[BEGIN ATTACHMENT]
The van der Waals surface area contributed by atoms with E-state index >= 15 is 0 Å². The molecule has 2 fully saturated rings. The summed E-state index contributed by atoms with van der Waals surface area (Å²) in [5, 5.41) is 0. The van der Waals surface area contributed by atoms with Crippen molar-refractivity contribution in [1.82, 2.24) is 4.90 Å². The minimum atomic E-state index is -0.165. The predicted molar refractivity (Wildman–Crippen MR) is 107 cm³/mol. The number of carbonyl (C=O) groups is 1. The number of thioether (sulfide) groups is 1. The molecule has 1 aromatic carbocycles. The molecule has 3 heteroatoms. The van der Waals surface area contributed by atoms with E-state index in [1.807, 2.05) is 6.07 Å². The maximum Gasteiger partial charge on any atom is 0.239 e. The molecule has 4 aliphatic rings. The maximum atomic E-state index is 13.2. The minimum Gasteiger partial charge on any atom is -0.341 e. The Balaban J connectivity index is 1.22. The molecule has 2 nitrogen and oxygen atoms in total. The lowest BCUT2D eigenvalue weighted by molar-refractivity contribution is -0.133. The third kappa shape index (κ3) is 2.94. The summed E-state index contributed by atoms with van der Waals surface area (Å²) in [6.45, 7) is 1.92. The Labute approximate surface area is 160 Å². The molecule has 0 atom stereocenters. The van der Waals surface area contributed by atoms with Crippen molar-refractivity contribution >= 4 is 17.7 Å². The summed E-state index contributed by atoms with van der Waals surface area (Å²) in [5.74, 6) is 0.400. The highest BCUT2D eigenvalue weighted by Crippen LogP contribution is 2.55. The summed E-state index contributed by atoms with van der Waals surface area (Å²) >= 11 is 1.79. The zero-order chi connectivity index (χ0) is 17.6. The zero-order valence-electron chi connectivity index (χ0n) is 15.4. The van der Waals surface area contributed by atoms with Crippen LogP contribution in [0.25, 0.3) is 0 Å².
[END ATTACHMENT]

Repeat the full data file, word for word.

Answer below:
The van der Waals surface area contributed by atoms with E-state index >= 15 is 0 Å². The molecule has 2 fully saturated rings. The summed E-state index contributed by atoms with van der Waals surface area (Å²) in [5, 5.41) is 0. The van der Waals surface area contributed by atoms with Crippen molar-refractivity contribution in [1.82, 2.24) is 4.90 Å². The minimum atomic E-state index is -0.165. The predicted molar refractivity (Wildman–Crippen MR) is 107 cm³/mol. The number of carbonyl (C=O) groups is 1. The number of thioether (sulfide) groups is 1. The molecule has 1 aromatic carbocycles. The molecule has 3 heteroatoms. The van der Waals surface area contributed by atoms with E-state index in [1.807, 2.05) is 6.07 Å². The maximum Gasteiger partial charge on any atom is 0.239 e. The molecule has 4 aliphatic rings. The maximum atomic E-state index is 13.2. The minimum Gasteiger partial charge on any atom is -0.341 e. The Balaban J connectivity index is 1.22. The molecule has 2 nitrogen and oxygen atoms in total. The lowest BCUT2D eigenvalue weighted by molar-refractivity contribution is -0.133. The third kappa shape index (κ3) is 2.94. The summed E-state index contributed by atoms with van der Waals surface area (Å²) in [6.45, 7) is 1.92. The Labute approximate surface area is 160 Å². The molecule has 0 atom stereocenters. The van der Waals surface area contributed by atoms with Crippen molar-refractivity contribution >= 4 is 17.7 Å². The summed E-state index contributed by atoms with van der Waals surface area (Å²) in [5.74, 6) is 0.400. The highest BCUT2D eigenvalue weighted by Crippen LogP contribution is 2.55. The summed E-state index contributed by atoms with van der Waals surface area (Å²) >= 11 is 1.79. The zero-order chi connectivity index (χ0) is 17.6. The zero-order valence-electron chi connectivity index (χ0n) is 15.4. The van der Waals surface area contributed by atoms with Crippen LogP contribution in [0.25, 0.3) is 0 Å².